Kizhi is one of 1650 islands on Lake Onega in the region of Karelia and is one of the oldest inhibated sites in Russia. At just 500 km (300 miles) south of the Arctic Circle, it was the northernmost point of our holiday. Despite that, it was a hot July day and we were pleased to be amongst the few who had put on sun block and insect repellent.
The Church of the Transfiguration is built entirely without nails. dating from the early 18th century, its 22 domes are made from aspen wood on a pine frame
The small island, just 6km by 1km, is an open air museum of wooden buildings, including a stunning church, a windmill and a bell tower. It is a UNESCO World Heritage Site.
We were shown round a typical rural house (isba) which was well-equipped for the cold northern climate, having a bed above the stove and a shelter for the animals on the ground floor. The large Church of the Transfiguration was deteriorating so it was not safe to go inside, but it was possible to visit the smaller Church of the Intercession. As we progressed round Kizhi Island, we could hear some strange music in the wind. The source was revealed when we came close to a tower inside which was a man pulling on strings attached to bells. Kizhi is a fascinating place to visit, especially on a fine day.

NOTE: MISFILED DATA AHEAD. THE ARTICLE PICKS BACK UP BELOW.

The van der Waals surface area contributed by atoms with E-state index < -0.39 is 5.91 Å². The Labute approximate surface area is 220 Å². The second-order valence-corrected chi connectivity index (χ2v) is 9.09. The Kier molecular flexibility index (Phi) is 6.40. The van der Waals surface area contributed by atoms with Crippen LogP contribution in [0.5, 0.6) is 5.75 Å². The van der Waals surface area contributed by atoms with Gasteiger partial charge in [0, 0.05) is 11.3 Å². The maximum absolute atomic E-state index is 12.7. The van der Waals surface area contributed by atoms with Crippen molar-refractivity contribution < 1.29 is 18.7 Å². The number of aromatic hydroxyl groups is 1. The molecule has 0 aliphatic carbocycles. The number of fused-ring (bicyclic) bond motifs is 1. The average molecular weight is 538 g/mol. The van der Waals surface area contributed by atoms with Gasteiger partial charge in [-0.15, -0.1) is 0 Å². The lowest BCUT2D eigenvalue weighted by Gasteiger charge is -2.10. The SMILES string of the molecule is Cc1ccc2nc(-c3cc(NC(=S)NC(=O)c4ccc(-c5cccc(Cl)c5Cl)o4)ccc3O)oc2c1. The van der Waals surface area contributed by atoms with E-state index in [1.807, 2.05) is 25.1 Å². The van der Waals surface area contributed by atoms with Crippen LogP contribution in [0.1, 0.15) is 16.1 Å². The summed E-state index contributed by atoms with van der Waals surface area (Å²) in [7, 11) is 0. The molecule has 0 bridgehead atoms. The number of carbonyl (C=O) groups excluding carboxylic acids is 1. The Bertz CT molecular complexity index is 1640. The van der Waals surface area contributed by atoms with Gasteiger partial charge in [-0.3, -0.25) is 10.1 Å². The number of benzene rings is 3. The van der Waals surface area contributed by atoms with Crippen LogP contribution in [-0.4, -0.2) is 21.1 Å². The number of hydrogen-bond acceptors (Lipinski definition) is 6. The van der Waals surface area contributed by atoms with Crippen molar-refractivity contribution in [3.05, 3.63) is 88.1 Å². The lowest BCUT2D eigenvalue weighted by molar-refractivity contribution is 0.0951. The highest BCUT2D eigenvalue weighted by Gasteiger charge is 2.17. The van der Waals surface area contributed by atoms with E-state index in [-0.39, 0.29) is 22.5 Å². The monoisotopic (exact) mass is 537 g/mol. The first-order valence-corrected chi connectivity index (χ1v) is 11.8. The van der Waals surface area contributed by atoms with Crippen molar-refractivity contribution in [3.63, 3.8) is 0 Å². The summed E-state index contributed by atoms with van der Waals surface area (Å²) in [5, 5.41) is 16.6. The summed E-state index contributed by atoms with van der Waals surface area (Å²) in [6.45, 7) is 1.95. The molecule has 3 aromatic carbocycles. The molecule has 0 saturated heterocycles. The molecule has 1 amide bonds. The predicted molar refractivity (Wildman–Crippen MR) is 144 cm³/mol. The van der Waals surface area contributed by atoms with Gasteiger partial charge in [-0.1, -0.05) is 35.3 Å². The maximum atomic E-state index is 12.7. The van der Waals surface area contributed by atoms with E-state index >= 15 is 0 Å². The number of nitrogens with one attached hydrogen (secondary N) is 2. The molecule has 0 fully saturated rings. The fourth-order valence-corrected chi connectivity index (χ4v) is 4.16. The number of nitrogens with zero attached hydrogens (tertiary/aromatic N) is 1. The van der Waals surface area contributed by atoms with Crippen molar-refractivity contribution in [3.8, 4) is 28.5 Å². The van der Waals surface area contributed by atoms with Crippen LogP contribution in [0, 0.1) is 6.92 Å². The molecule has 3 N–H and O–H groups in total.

The jetty at Kizhi Island. The sign above the large building (looking a little like 'KNXN') says Kizhi in the Cyrillic alphabet (more about the Russian aphabet)
The church of the Intercession (left). Adjacent are wooden grave markers reminiscent of an early scene in the movie Dr Zhivago
We wait outside for our guided tour of this traditional Russian farmhouse (isba)
The man in this tower played a haunting tune, audible all over the island, on the many bells surrounding him
This hydrofoil was an alternative mode of transport for those who (unlike us) were not on a tight cruise ship schedule